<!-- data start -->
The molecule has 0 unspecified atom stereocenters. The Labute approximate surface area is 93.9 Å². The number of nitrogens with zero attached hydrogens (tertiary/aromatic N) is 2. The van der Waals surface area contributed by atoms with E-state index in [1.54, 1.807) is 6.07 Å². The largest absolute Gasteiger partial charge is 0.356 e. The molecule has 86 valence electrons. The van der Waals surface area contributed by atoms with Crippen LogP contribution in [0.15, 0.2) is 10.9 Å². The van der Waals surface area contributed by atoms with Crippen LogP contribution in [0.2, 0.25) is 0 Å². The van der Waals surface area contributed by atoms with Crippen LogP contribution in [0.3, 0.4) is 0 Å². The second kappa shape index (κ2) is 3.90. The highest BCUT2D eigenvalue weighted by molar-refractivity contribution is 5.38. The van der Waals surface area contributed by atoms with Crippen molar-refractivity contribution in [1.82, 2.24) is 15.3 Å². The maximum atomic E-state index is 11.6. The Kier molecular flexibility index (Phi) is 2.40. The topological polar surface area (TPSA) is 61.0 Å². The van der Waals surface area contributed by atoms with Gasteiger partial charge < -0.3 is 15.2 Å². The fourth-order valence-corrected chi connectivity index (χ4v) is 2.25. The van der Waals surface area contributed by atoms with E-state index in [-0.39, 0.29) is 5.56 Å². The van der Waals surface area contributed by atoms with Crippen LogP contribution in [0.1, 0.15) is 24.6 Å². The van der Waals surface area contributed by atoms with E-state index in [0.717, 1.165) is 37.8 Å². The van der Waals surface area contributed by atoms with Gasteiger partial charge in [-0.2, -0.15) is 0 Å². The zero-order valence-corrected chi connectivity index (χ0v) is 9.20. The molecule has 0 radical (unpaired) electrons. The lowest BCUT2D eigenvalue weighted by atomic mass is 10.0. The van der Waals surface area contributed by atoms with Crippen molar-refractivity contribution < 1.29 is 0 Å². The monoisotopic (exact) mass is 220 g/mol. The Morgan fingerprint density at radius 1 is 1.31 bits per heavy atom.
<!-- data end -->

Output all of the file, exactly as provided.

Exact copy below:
The molecule has 0 unspecified atom stereocenters. The Labute approximate surface area is 93.9 Å². The number of nitrogens with zero attached hydrogens (tertiary/aromatic N) is 2. The van der Waals surface area contributed by atoms with E-state index in [1.54, 1.807) is 6.07 Å². The largest absolute Gasteiger partial charge is 0.356 e. The molecule has 86 valence electrons. The van der Waals surface area contributed by atoms with Crippen LogP contribution in [0.15, 0.2) is 10.9 Å². The van der Waals surface area contributed by atoms with Crippen LogP contribution in [0.2, 0.25) is 0 Å². The van der Waals surface area contributed by atoms with Crippen LogP contribution in [0.3, 0.4) is 0 Å². The second kappa shape index (κ2) is 3.90. The highest BCUT2D eigenvalue weighted by molar-refractivity contribution is 5.38. The van der Waals surface area contributed by atoms with Crippen molar-refractivity contribution in [1.82, 2.24) is 15.3 Å². The maximum atomic E-state index is 11.6. The Kier molecular flexibility index (Phi) is 2.40. The topological polar surface area (TPSA) is 61.0 Å². The van der Waals surface area contributed by atoms with Gasteiger partial charge < -0.3 is 15.2 Å². The fourth-order valence-corrected chi connectivity index (χ4v) is 2.25. The van der Waals surface area contributed by atoms with E-state index in [-0.39, 0.29) is 5.56 Å². The van der Waals surface area contributed by atoms with Crippen LogP contribution in [0.1, 0.15) is 24.6 Å². The van der Waals surface area contributed by atoms with E-state index in [0.717, 1.165) is 37.8 Å². The van der Waals surface area contributed by atoms with Gasteiger partial charge in [-0.2, -0.15) is 0 Å². The zero-order valence-corrected chi connectivity index (χ0v) is 9.20. The molecule has 0 radical (unpaired) electrons. The lowest BCUT2D eigenvalue weighted by atomic mass is 10.0. The van der Waals surface area contributed by atoms with Crippen molar-refractivity contribution < 1.29 is 0 Å². The monoisotopic (exact) mass is 220 g/mol. The Morgan fingerprint density at radius 1 is 1.31 bits per heavy atom.